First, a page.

Thursday, January 26, 2012

Intellectual Property vs Copyright

In the past I have often used the terms Intellectual Property and Copyright to mean essentially the same thing, without realizing that this was incorrect. Maybe that was because English is not my native language, but probably not since I have actually heard several others making the same mistake as well.

This morning in a discussion on this topic on the OSGeo Incubator mailing list, Frank Warmerdam explained the difference between the two terms and now I better understand why the terms Intellectual Property and Copyright should not be confused, especially in the context of Free and Open Source Software (FOSS).

I thought I'd share a copy of Frank's great explanation here in case it helps others better understand the distinction:

I believe the rationale behind avoiding the term Intellectual Property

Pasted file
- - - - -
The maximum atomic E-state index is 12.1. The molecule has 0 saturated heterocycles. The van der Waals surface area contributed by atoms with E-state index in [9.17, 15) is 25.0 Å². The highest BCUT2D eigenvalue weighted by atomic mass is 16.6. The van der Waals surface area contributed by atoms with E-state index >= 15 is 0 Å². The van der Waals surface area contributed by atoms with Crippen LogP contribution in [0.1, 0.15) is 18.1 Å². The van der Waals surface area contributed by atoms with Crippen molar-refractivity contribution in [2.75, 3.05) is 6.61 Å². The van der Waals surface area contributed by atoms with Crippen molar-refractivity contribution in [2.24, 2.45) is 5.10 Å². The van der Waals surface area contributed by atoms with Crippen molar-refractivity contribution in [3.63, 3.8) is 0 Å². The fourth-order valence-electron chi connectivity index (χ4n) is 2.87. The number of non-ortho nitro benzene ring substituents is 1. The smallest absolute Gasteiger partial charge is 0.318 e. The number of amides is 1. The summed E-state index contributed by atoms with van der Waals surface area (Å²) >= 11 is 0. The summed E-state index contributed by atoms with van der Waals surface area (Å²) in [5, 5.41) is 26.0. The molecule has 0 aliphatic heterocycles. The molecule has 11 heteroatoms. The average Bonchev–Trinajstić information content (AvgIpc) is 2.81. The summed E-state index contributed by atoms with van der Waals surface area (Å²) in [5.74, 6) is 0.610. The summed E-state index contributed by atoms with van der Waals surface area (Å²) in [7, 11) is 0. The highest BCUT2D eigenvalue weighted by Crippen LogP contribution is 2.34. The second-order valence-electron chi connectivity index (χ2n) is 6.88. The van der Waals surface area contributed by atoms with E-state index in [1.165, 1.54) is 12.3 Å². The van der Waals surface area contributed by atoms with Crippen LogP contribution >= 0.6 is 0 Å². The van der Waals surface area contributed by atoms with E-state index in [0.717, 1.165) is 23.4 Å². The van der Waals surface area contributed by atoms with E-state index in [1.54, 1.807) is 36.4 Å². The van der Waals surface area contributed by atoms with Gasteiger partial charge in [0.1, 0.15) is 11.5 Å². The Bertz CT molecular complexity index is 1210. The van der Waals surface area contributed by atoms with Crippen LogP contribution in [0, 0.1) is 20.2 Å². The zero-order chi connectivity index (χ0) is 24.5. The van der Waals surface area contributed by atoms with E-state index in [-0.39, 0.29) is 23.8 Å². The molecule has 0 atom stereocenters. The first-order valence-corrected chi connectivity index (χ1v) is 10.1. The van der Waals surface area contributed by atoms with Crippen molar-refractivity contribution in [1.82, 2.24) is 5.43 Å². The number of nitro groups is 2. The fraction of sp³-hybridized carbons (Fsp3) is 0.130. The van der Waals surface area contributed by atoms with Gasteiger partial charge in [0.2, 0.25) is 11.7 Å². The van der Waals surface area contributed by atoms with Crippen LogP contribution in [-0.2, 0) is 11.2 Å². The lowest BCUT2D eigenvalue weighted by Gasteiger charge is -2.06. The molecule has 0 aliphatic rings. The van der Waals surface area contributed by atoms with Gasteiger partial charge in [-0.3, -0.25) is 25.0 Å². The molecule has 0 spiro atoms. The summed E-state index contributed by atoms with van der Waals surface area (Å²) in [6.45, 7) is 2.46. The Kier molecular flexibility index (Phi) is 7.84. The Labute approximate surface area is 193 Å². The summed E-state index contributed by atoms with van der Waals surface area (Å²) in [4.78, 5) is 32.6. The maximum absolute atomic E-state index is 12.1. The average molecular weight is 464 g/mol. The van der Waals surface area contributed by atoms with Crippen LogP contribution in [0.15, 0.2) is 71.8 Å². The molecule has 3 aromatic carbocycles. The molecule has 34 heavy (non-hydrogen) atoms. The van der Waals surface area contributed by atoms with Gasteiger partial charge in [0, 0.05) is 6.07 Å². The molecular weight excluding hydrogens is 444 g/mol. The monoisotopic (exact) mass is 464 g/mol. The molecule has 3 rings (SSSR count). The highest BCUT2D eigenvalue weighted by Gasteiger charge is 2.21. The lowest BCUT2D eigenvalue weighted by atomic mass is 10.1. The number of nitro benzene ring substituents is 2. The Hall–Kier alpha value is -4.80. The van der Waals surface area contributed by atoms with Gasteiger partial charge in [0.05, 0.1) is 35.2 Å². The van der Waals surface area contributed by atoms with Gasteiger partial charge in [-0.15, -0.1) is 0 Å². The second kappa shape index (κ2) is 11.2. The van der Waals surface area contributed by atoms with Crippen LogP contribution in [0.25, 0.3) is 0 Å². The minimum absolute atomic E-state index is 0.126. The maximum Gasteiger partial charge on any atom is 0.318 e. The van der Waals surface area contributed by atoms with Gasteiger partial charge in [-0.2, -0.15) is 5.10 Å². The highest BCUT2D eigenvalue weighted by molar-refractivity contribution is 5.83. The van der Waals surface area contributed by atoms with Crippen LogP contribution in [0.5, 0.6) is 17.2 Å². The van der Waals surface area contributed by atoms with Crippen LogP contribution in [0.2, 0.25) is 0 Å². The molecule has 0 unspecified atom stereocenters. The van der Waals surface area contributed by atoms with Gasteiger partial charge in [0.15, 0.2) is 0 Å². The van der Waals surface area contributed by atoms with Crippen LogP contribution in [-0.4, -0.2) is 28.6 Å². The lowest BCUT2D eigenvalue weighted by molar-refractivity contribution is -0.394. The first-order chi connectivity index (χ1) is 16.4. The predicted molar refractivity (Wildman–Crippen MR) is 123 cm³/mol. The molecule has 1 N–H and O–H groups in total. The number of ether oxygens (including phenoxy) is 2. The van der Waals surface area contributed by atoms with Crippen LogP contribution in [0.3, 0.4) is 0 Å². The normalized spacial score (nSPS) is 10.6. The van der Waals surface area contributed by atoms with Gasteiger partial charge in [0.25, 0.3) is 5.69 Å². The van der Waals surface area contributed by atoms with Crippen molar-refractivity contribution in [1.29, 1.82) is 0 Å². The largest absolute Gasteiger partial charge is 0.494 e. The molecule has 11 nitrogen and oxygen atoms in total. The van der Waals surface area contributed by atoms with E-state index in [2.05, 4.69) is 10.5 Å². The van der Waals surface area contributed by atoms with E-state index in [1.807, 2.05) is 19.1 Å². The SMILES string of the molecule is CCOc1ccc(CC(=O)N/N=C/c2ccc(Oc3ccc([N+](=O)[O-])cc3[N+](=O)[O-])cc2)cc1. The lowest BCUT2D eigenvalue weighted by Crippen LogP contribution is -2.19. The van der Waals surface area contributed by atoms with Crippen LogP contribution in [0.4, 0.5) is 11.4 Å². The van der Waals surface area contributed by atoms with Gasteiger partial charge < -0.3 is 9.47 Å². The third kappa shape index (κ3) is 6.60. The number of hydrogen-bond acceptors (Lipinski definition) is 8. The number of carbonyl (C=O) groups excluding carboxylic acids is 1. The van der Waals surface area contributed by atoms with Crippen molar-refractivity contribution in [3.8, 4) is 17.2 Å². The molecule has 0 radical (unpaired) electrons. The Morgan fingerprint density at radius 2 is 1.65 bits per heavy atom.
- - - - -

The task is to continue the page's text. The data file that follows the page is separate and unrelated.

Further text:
has two parts.

First, it attempts to conflate a variety of very different legal mechanisms.
Primarily copyright, patents and trademarks.  Giving them all one name makes
it harder to separate out things we might agree with (copyright) from things
we might not (ie. Patents).

Second, it expresses these legal mechanisms in a manner that implies that
they are some sort of fundamental or manifest right rather than limited
government granted monopolies intended to serve specific needs of society
You can read the full email and the rest of the thread here.